The production and processing area of ​​Coppa Piacentina Dop is delimited by some municipalities in the province of Piacenza, in Emilia Romagna.

The breeding of heavy pigs in this area has very ancient origins, already at the time of the Romans it was a common activity; in various testimonies from local traders speaking of Piacenza cured meats the indication "Roba dei Piaseinsa", this to distinguish them from cured meats from other neighboring areas.

The Coppa Piacentina Dop obtained the Dop certification in 1996 and is served sliced ​​in high quality cutting boards together with other cold cuts or in aperitifs.

The slice is red in color with streaks of white fat and has a sweeter and more delicate taste

compared to the Coppa di Parma Igp.

Together with Pancetta Piacentina Dop and Salame Piacentino Dop it makes Piacenza the only province in the world to have three Dop certified products.

 

Pancetta Piacentina Pdo:

The production and processing area of ​​Pancetta Piacentina Dop is delimited within the province of Piacenza.

The breeding of pigs in these territories dates back to Roman times and there are testimonies that show the indication "Roba de Piasensa" by local traders to distinguish them from cured meats from other less suitable areas.

Coming to our times, the processes have improved from a technological point of view but have always remained very artisanal and traditional in most companies.

It is served sliced ​​and has a slice of red color in the lean parts and bright white in the fatty parts, with a delicate but slightly savory flavor and a sweet and enveloping aroma.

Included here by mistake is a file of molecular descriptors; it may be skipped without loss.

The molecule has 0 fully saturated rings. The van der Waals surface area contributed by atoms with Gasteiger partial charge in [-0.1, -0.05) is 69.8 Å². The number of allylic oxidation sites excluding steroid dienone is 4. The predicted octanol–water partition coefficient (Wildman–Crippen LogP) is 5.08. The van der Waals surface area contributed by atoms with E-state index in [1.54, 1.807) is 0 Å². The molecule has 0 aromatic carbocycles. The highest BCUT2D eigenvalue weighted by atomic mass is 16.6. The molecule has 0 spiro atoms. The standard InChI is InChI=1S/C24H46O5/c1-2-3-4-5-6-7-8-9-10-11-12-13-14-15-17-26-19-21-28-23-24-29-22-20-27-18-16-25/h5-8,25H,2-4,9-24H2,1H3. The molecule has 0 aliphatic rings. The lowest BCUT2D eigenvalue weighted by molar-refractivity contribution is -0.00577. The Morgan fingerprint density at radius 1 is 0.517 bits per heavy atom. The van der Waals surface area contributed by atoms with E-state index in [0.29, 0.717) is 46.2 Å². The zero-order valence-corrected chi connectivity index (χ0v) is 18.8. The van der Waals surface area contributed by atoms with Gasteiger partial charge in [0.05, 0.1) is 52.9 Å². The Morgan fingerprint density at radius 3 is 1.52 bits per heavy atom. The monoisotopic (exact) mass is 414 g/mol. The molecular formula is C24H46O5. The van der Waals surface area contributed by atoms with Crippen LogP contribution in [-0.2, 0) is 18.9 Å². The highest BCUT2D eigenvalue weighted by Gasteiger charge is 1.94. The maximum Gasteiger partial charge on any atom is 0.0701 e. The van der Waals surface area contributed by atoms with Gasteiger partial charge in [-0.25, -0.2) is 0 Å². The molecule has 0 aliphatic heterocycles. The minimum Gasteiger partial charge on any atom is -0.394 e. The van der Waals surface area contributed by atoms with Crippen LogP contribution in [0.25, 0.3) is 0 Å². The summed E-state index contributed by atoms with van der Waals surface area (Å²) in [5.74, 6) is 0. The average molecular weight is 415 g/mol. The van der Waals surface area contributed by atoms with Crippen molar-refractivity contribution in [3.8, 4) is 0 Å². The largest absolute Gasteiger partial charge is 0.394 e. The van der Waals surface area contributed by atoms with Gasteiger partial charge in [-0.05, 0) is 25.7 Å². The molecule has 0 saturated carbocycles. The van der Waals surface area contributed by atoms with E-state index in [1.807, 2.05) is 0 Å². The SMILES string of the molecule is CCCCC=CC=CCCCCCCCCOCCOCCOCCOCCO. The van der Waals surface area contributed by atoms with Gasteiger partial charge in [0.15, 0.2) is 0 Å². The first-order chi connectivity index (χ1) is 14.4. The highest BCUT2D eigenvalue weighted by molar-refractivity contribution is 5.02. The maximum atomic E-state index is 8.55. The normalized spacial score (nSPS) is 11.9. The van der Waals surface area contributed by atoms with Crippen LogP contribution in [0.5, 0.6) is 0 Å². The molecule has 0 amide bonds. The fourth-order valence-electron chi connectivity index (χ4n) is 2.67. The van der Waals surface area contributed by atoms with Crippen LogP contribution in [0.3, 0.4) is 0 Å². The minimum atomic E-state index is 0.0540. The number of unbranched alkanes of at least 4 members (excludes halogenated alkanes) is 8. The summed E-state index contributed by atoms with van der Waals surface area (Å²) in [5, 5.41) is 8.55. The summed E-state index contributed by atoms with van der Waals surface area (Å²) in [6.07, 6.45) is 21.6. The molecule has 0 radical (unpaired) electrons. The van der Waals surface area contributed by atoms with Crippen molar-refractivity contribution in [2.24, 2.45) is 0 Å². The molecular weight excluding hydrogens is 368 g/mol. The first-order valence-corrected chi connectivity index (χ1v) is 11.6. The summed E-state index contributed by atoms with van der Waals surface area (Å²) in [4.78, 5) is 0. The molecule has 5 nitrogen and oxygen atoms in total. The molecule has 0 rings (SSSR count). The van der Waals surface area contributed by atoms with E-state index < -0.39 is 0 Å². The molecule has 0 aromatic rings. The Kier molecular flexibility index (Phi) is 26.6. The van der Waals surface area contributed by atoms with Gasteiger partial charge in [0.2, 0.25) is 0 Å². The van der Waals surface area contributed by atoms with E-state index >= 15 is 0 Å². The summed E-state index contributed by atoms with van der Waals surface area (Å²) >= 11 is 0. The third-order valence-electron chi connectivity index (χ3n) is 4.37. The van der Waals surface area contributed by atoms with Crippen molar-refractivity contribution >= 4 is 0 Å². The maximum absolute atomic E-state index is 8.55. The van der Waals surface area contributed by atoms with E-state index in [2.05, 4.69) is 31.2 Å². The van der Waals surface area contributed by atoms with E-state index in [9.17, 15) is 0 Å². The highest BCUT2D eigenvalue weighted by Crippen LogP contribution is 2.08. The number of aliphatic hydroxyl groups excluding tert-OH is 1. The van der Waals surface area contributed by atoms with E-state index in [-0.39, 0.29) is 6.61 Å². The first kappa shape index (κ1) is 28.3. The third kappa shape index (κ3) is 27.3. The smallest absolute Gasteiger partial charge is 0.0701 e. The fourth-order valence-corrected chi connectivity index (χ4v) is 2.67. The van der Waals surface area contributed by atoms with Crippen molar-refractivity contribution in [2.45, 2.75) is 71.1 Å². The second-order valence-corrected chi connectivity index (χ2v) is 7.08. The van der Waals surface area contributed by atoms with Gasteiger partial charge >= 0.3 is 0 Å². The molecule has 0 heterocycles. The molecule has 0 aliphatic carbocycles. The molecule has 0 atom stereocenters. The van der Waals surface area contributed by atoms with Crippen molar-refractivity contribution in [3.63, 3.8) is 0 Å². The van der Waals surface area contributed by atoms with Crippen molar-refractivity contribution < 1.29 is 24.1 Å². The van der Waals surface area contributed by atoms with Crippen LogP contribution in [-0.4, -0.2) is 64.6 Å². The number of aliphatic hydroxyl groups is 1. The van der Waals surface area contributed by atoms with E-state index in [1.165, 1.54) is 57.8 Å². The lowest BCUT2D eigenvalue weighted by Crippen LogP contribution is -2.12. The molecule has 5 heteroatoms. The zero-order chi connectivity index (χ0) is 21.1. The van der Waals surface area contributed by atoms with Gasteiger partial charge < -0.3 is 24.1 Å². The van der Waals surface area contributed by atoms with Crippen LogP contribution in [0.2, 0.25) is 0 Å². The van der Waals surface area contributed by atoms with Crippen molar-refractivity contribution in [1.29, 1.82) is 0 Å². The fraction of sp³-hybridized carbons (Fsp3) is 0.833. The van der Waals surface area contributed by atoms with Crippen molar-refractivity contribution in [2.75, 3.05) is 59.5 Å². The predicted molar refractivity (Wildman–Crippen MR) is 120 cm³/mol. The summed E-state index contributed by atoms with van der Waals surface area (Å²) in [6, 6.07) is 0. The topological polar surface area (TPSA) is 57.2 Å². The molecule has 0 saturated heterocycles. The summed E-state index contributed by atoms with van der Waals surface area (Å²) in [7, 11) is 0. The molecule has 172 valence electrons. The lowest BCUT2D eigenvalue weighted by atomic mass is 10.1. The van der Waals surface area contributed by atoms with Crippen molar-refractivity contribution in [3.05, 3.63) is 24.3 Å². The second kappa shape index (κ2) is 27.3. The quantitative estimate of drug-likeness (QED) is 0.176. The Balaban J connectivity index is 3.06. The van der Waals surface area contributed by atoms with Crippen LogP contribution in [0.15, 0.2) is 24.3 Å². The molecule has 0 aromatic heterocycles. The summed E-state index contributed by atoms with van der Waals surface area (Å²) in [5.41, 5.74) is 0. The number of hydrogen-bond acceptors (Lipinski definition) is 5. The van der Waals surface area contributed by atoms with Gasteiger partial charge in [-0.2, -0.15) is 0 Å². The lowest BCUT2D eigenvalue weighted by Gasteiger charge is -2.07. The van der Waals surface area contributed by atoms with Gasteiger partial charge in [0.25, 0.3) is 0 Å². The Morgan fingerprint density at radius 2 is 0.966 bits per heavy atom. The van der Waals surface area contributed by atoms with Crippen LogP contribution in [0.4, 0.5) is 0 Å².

It differs from other types of pancetta for its ability to "melt" in the mouth, a symptom of high quality raw materials and processing.

Together with the Coppa Piacentina Dop and Salame Felino IGP, it makes Piacenza the only province in the world to have three Dop certified products.

 

Salami Piacentino Pdo:

The production and processing area of ​​Salame Piacentino Dop is delimited within the province of Piacenza.

Since Roman times, pig breeding was very common in these territories and evidence dating back to the 15th century has been found which shows how traders distinguished Piacenza products from other cured meats, indicating them as "Roba de Piasensa". Coming to more recent times, the processes have improved from a technological point of view but always remaining very artisanal and traditional for most companies.

It is served sliced ​​and has a bright red slice with white lardons; it has a fragrant and persistent aroma and an intense and slightly spicy flavor.

Together with the Coppa Piacentina Dop and the Pancetta Piacentina Dop, the Salame Piacentio Dop makes this city unique in the world to have three Dop certified products.

 

Salami Felino Pgi:

Felino Igp salami is produced in all municipalities in the province of Parma.

It takes its name from the city of Felino, where for the first time pork was transformed into salami. Since 1927 the salami produced in these areas has been called "di Felino", an indication of the quality and healthiness of the food.

In 2013 it obtained the European Igp certification for its quality and its indissoluble link with the production area.

When cut, the slice is ruby ​​red in color with small pieces of fat and a sweet and delicate flavor, with no spice or garlic aftertaste.

 

Salami Cremona Pgi:

Salame di Cremona Igp is part of the regional certified products as, to be regulated, its production and processing is also carried out within Emilia Romagna.

When cut, the slice has a bright red color with small lardons, the nose is spicy and aromatic and has a delicate taste with a slight aftertaste of garlic.

 

Italian Salamini alla Cacciatora Pdo:

The production area of ​​Salamini Italiani alla Cacciatora Dop includes various regions, including Emilia Romagna.

The origins of these small salamis date back to the Lombards, who needed highly energetic and conservable foods during their migrations and invasions; later the tradition was handed down in the regions bordering Lombardy.